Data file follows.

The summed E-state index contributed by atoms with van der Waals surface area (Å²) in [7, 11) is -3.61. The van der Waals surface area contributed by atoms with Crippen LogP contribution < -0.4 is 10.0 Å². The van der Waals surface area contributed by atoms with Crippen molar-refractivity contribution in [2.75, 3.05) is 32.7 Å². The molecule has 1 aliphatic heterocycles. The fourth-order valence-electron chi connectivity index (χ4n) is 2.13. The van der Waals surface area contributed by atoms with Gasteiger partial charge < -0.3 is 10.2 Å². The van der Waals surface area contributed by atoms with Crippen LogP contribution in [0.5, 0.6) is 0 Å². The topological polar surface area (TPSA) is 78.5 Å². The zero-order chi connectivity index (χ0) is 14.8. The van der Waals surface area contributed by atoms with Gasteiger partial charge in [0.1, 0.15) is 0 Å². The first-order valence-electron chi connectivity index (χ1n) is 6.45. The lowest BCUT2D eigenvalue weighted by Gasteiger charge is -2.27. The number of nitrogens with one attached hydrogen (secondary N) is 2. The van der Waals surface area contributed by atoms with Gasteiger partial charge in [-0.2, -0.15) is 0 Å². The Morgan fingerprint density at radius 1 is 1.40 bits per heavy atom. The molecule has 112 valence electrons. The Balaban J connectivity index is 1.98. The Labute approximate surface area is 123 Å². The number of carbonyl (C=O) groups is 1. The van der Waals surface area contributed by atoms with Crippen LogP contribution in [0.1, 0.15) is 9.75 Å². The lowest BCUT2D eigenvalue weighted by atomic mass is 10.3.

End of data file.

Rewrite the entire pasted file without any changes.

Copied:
The summed E-state index contributed by atoms with van der Waals surface area (Å²) in [7, 11) is -3.61. The van der Waals surface area contributed by atoms with Crippen LogP contribution < -0.4 is 10.0 Å². The van der Waals surface area contributed by atoms with Crippen molar-refractivity contribution in [2.75, 3.05) is 32.7 Å². The molecule has 1 aliphatic heterocycles. The fourth-order valence-electron chi connectivity index (χ4n) is 2.13. The van der Waals surface area contributed by atoms with Gasteiger partial charge < -0.3 is 10.2 Å². The van der Waals surface area contributed by atoms with Crippen LogP contribution in [0.5, 0.6) is 0 Å². The topological polar surface area (TPSA) is 78.5 Å². The zero-order chi connectivity index (χ0) is 14.8. The van der Waals surface area contributed by atoms with Gasteiger partial charge in [0.1, 0.15) is 0 Å². The first-order valence-electron chi connectivity index (χ1n) is 6.45. The lowest BCUT2D eigenvalue weighted by Gasteiger charge is -2.27. The number of nitrogens with one attached hydrogen (secondary N) is 2. The van der Waals surface area contributed by atoms with Gasteiger partial charge in [-0.2, -0.15) is 0 Å². The Morgan fingerprint density at radius 1 is 1.40 bits per heavy atom. The molecule has 112 valence electrons. The Balaban J connectivity index is 1.98. The Labute approximate surface area is 123 Å². The number of carbonyl (C=O) groups is 1. The van der Waals surface area contributed by atoms with Crippen LogP contribution in [0.1, 0.15) is 9.75 Å². The lowest BCUT2D eigenvalue weighted by atomic mass is 10.3.